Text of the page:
# How does input pin voltage protection with schottky work?

I'm trying to figure out how the schottky diode D1 is supposed to work in this schema. Besides a lower forward voltage and faster switching time, the schottky diode works like a silicon diode. So it blocks the current from the microcontroller TXD to the pin2 RXD of the bluetooth module (EGBT-45MS), which is confusing to me since now we don't get the signal to the bluetooth module.

So am I understanding this wrong or is the schema wrong?

I saw a another circuit diagram that used a 1N5817 schotty barrier rectifier and nothing else on the RXD pin. There the direction of the diode was reversed. But even then I'm not sure what that diode is protecting against.

• Your second schematic is fuzzy and is not clear enough. Post a better image. Feb 14, 2018 at 8:31
• @LorenzoDonati I agree. Unfortunately I don't have a better image (i.e. not my image). Basically D1 is reversed. Feb 14, 2018 at 8:35

That is not a protection diode in itself, but it is part of a crude level translator circuit, together with the 3k3 and 1k resistors.

You may have noticed that the two boards are powered with different voltages: the MCU has a 5V power rail, whereas the EGBT module is powered with 3.3V.

Therefore, their UART signals are not compatible. In particular, the TXD on the MCU is 5V when HIGH, and this will damage the EGBT module if applied on its RXD pin. Note that the caption of the image states clearly that the EGBT module inputs are not 5V tolerant, as some 3.3V chips inputs are.

To overcome this they use a level translator, which is quite crude since it uses no active components. I explain how it works below.

If TXD is LOW (0V) D1 conducts and you have about 0.3V drop across its terminals. This means RXD receives a voltage (~0.3V) which is interpreted as a logic LOW in 3.3V logic.

Note that D1 must necessarily be a Schottky diode. A normal silicon (PN junction) rectifier diode will produce a ~0.6V-0.7V drop, which won't be recognized as a logic LOW in 3.3V logic.

If TXD is HIGH (5V) D1 is OFF. Hence RXD receives the full 3.3V voltage through the two resistors, which are now in series and collectively act as a pull-up. In other words, now RXD gets a HIGH voltage level (3.3V) compatible with 3.3V logic.

Here is the datasheet of that module EGBT-045MS. The following excerpt confirms my explanation (emphasis mine):

When used with 5V microcontrollers, The TXD output logic swing of the EGBT-04 still falls within the valid 5V TTL range, hence, can be connected directly to the UART RXD of the 5V microcontroller host. EGBT RXD and inputs, however, are not 5V tolerant, and can be damaged by 5V level logic going in. Some level translation circuit must be added to protect the inputs. A simple diode level translator circuit like the ones shown in Figure 3 and 7 will suffice in most applications. A better alternative is with the use of 5V input tolerant tiny logic chips such as 74LVC1G125 – a single buffer chip housed in smd sot23-5 package.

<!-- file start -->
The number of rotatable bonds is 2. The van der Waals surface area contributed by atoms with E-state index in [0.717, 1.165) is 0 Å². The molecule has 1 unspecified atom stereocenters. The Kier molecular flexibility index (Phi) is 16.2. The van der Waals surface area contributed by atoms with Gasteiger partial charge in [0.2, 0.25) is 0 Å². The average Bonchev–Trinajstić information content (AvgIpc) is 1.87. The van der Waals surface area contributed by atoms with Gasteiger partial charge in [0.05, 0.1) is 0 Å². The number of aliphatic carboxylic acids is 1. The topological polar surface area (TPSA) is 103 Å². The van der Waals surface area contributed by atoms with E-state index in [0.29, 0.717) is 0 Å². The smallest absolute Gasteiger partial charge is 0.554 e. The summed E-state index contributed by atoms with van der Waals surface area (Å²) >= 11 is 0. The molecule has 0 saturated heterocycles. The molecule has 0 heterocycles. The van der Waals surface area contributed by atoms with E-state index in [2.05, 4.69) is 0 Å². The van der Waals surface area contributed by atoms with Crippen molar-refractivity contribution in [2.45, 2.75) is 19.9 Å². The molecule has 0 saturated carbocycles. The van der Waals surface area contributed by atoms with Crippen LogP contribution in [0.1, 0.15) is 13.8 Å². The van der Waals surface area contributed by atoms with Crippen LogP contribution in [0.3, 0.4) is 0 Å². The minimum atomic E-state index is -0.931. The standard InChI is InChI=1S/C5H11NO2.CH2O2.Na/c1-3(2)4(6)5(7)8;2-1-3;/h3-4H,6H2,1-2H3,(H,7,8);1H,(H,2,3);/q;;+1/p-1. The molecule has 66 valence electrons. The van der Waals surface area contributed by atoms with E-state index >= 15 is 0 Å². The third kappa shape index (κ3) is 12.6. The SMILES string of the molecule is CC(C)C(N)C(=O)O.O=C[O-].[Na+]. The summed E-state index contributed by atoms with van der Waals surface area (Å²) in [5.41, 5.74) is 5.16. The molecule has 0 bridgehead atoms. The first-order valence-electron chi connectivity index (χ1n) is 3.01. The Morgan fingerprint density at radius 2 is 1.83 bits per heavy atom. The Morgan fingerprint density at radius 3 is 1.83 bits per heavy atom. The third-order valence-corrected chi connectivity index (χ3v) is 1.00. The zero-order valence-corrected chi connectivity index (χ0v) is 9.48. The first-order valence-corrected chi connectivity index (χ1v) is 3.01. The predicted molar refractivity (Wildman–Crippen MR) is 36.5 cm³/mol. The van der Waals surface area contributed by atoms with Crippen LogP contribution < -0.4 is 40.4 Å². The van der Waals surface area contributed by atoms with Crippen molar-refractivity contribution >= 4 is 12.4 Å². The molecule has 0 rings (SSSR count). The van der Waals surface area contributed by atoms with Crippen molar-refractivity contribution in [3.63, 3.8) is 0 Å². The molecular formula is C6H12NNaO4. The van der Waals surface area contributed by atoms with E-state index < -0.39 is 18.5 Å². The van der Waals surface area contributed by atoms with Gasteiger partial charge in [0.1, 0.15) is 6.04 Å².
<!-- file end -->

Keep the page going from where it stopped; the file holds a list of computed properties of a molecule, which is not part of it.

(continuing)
As I said, it is quite a crude level translator because the drop on D1 doesn't produce a very "solid" logic LOW, i.e. it erodes the noise margin of the connection. It is OK if the wires from the MCU and the module are short, and the entire circuit is placed in an environment with low electric noise.

The excerpt above suggests, for a better alternative, using a tiny logic single buffer to perform the translation. There are also other alternatives, such as using a MOSFET, for example. These translators using active circuitry are better because they don't affect the noise margin of the connection and let your design be more robust, especially when used in an electrically-noisy environment.

• I still have a hard time understanding how the logic LOW is created. Does current flow into the TXD of the micro controller? Also, how does this compare to a simple voltage divider? Ultimately, I'd like a 38400bps communication between the CAT port of an amateur radio and the bluetooth module. Feb 14, 2018 at 9:16
• When TXD is LOW it is connected to ground (by MCU internal circuitry), hence it is at 0V. Since the anode of D1 is connected to the 3.3V rail through that 3k3 resistor (the other one doesn't matter, because it is in series with RXD input, which has high impedance, so it is virtually an open circuit) you have current flowing from the 3.3V rail through the 3k3 resistor, then through D1 and ground (through the MCU TXD pin). In this case the MCU doesn't source current, instead it sinks it. RXD doesn't draws appreciable current anyway. Feb 14, 2018 at 9:37
• @Claus it basically turns a push-pull output into an open-collector output. Feb 14, 2018 at 13:18
• @LorenzoDonati thanks for the explanation. Now I understand how the circuit works. Feb 14, 2018 at 15:36